Wednesday, December 18, 2013

The Generosity of Mystery Authors

by Kay Kendall

The first conference for mystery fans that I attended was Bouchercon 2011 in St. Louis. Previously I’d only attended writers’ conferences where would-be authors pitched manuscripts to agents and sat at the feet of those hallowed gods/goddesses called published authors. Bouchercon, billed as theWorld Mystery and Suspense Conference,“ was an entirely different breed of cat. I couldn’t get my mind around what was going on.  

And then I got it! The published mystery authors weren’t there to tell us how to write, how to sell, or how to win an agent. No, they were there to talk about their writing and their writing worlds. Once I figured that out, I soaked up every tiny detail that came my way. And I loved it.
I'm holding Charlaine's LIVING DEAD IN DALLAS,
 the second Sookie Stackhouse book,
and she holds my debut mystery, DESOLATION ROW. 

The session that stands out, still to this day, was an afternoon panel of new authors. One man exclaimed his astonishment over the generosity of mystery writers. He said they supported each other and even him—a newbie. But he was shocked to discover that mystery writers do so little backbiting. Then he leaned over and leveled a hard look at us in the rapt audience. “Poets are not like that,” he said. “I’ve attended meetings of poets with a relative, and they're just awful.” The audience howled.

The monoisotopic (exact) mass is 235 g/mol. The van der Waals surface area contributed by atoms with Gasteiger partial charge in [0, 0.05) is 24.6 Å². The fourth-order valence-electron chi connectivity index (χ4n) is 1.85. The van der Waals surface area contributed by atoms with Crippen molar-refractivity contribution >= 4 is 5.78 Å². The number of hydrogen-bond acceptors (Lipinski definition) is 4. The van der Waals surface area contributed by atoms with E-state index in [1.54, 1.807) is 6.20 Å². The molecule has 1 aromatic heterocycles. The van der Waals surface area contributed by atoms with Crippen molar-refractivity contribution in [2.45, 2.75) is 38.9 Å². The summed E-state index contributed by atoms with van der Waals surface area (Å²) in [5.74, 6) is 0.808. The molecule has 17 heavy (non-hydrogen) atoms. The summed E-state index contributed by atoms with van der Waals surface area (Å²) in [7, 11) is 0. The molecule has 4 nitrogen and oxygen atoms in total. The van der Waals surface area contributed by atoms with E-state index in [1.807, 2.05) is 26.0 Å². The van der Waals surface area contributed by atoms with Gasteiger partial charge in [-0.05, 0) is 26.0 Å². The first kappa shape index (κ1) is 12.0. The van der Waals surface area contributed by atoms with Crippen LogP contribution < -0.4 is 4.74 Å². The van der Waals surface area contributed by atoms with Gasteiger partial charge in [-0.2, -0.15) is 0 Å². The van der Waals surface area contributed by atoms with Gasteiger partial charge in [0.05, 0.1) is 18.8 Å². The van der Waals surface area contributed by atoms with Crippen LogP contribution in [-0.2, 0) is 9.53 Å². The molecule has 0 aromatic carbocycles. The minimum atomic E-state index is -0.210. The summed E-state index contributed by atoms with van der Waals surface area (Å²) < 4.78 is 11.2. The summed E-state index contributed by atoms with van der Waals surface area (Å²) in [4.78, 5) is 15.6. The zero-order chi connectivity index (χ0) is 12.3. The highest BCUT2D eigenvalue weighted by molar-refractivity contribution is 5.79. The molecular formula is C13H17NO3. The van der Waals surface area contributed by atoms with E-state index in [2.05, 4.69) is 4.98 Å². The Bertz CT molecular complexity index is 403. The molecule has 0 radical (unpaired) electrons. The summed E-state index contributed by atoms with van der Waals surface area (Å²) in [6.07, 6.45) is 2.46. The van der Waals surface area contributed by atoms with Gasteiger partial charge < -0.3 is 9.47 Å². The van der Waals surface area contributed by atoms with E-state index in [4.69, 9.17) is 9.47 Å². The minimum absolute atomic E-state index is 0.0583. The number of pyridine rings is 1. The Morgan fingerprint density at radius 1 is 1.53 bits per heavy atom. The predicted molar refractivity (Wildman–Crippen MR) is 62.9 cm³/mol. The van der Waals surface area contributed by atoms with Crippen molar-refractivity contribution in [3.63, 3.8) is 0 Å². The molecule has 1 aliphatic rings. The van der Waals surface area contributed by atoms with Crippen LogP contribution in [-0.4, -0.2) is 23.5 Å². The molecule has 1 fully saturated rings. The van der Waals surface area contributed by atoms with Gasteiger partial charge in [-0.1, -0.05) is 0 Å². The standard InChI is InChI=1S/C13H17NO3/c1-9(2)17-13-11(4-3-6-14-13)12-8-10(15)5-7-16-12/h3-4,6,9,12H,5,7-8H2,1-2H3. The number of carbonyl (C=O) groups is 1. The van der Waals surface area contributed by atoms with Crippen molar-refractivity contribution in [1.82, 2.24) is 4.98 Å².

While I can’t comment on poets, I can say from experience that mystery authors are indeed generous. At Bouchercon 2012 in Cleveland I met two authors who later agreed to blurb my debut mystery, Desolation Row. First, thriller writer extraordinaire Norb Vonnegut gave key advice that helped me through final edits. Whenever I need advice from a seasoned pro, I still turn to Norb. Janet Maslin, influential book review at the New York Times, calls him “the author of three glittery thrillers about fiscal malfeasance” in which “he is three for three in his own improbably sexy genre.” 

The second author was Hank Phillippi Ryan, to whom I was introduced only in passing. Yet brief as that encounter was, this multi-award winning mystery author agreed to blurb my debut effort when I asked her.